One conservative narrative about President Obama is that he wants to raise taxes not to fund a welfare state, but first and foremost to impoverish the wealthy.

Syndicated columnist Debra Saunders recently accused Obama of waging a “war on private money” and wanting to “make sure that nobody walks away with too much.” Post columnist Charles Krauthammer has insisted that the president’s “political core” on issues such as capital gains or income taxes is a fanatical devotion to an irrational egalitarianism, even if the only thing it accomplishes is making the rich poorer or slowing the economy: “Fairness trumps growth. Fairness trumps revenue. Fairness trumps economic logic.”

This sort of TV-screen soul-reading often speaks more about the determination of those conducting such assessments than those with whom they are finding fault. Regardless, Obama has gone out of his way this week to rebut extravagant theorizing about his motives as he has discussed his proposal to extend the Bush tax cuts only for those making less than $250,000 a year.

“This has nothing to do with me wanting to punish success,” he said Tuesday about allowing rates to rise on income above $250,000. “We love folks getting rich.”

“I might feel differently if we were still in surplus,” Obama said the day before, implying that he didn’t have an ideological determination to raise rates on the rich absent other circumstances, such as the long-term budget outlook and social programs he wants to defend. He needs to raise cash for the Treasury, and he thinks the wealthy should be first in line to pay.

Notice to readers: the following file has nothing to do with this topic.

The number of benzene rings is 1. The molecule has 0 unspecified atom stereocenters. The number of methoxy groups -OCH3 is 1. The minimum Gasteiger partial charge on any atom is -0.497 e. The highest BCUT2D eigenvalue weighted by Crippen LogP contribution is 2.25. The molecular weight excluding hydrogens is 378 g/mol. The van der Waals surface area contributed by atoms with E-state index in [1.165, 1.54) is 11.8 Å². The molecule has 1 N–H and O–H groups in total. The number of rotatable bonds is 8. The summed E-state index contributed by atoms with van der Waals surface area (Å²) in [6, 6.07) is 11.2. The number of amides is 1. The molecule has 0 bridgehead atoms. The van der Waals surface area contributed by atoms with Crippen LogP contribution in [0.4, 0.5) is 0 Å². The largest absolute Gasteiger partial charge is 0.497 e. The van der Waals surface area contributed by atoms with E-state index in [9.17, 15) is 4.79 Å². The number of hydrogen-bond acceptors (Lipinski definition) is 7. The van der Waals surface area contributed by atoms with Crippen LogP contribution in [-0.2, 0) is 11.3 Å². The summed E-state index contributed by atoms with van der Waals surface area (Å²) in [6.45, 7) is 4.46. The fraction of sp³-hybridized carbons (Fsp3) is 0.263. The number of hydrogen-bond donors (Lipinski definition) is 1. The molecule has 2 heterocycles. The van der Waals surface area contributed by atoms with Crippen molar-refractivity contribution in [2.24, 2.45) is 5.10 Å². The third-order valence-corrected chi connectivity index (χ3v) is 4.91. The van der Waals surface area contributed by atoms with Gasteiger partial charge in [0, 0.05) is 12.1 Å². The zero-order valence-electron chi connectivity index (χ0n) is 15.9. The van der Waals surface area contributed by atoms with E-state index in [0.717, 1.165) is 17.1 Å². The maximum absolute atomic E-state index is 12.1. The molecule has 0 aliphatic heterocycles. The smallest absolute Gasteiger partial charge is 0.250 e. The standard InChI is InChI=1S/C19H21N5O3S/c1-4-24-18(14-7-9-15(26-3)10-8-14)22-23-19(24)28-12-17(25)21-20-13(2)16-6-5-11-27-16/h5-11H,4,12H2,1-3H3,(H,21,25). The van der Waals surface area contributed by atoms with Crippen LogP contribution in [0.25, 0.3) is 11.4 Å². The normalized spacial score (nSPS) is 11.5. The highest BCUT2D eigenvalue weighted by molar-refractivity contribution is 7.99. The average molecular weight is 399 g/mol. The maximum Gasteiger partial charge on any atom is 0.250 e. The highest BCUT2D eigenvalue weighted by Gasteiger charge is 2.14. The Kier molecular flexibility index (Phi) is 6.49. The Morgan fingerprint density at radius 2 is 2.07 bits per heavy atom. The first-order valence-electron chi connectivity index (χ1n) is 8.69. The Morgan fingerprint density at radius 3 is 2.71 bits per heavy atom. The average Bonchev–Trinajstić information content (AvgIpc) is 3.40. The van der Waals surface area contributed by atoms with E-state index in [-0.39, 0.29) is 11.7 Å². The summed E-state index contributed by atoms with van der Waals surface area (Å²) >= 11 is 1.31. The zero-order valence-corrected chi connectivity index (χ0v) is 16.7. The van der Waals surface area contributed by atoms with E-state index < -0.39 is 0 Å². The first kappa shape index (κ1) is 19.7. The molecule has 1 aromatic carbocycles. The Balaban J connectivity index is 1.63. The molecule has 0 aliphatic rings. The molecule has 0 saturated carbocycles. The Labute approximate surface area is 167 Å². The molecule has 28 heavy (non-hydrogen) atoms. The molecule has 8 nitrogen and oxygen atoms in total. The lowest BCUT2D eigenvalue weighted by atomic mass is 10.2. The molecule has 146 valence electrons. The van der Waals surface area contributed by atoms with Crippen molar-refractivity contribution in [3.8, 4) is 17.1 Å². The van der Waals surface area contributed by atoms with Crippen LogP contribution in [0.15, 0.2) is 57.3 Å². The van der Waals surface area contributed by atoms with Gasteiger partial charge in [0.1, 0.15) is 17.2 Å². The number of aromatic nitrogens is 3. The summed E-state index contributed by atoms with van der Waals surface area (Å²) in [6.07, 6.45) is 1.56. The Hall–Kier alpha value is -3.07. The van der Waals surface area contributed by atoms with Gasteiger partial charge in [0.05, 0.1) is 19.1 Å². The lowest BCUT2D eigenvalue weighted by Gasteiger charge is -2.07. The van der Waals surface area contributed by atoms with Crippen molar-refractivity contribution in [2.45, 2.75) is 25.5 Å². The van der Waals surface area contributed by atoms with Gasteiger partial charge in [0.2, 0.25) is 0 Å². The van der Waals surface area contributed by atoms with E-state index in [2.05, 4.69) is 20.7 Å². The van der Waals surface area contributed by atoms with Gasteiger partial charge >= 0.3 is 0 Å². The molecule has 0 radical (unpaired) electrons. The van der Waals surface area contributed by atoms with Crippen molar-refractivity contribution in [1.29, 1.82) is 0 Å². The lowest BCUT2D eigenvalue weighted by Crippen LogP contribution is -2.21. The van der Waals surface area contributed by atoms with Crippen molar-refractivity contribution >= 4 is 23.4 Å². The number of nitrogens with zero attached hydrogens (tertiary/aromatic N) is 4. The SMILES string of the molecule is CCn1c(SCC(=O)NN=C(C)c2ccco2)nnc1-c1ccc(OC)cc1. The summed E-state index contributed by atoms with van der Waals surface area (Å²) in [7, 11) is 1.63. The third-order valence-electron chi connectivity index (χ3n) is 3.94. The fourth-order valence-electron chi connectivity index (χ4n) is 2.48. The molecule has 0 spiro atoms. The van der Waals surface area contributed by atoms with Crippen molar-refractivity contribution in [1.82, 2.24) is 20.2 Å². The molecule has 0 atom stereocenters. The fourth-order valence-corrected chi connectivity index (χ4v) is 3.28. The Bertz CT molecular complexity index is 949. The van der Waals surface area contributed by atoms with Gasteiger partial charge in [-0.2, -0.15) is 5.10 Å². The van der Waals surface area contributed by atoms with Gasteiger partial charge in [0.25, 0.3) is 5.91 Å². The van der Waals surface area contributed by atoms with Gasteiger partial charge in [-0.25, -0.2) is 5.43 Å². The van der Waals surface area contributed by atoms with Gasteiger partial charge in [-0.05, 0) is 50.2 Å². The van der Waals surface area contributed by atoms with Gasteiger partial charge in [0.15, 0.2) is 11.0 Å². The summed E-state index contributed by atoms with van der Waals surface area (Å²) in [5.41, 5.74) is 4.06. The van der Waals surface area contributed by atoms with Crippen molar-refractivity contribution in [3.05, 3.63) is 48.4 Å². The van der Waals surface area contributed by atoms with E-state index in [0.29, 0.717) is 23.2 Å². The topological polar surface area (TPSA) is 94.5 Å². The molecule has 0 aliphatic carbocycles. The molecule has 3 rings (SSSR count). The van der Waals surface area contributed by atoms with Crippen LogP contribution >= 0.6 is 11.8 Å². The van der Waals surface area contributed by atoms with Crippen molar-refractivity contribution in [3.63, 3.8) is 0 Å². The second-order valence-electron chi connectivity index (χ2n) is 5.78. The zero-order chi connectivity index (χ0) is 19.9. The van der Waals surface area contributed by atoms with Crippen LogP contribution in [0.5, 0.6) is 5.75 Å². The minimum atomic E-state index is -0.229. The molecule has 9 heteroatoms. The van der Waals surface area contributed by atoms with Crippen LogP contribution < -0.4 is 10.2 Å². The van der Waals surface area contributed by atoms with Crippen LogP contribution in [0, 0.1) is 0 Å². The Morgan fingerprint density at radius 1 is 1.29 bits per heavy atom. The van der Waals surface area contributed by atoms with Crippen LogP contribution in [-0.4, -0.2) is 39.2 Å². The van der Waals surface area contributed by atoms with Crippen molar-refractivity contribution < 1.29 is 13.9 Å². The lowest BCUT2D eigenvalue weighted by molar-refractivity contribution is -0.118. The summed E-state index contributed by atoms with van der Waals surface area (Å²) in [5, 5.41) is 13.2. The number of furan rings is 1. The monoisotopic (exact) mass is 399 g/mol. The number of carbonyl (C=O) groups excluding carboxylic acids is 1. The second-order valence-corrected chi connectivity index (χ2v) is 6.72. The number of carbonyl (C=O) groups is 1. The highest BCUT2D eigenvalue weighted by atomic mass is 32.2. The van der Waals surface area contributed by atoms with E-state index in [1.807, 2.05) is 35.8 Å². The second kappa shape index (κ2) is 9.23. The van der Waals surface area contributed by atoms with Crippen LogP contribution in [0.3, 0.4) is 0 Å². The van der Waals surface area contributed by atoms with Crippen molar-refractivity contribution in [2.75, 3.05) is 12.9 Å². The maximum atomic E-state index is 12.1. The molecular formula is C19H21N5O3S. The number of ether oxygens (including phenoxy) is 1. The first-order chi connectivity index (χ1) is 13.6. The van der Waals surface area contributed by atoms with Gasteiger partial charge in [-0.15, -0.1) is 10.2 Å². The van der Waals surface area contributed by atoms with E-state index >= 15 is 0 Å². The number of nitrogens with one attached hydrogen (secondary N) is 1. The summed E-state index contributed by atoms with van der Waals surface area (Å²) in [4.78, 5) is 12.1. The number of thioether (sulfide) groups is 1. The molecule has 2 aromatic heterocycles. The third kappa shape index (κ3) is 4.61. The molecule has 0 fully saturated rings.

There are many ways to criticize Obama’s plan. When it comes to raising revenue, financing the government on the income taxes of a sliver of the population is not as rational as cutting out some major tax breaks — such as the mortgage-interest deduction, which benefits mostly the wealthy and perniciously distorts the economy. Anyway, though raising rates on the rich alone might help a bit, it won’t solve the long-term budget crisis; the president still has not said how he would do that — only that he wants to start with letting the Bush tax rates expire for upper incomes.

But Obama can still more than plausibly deny that he wants to raise rates merely to deprive the rich of money. Even if critics who hold that unlikely and uncharitable view probably won’t take him at his word.

UPDATE, 3:30 p.m.: The text above has been very slightly edited for clarity.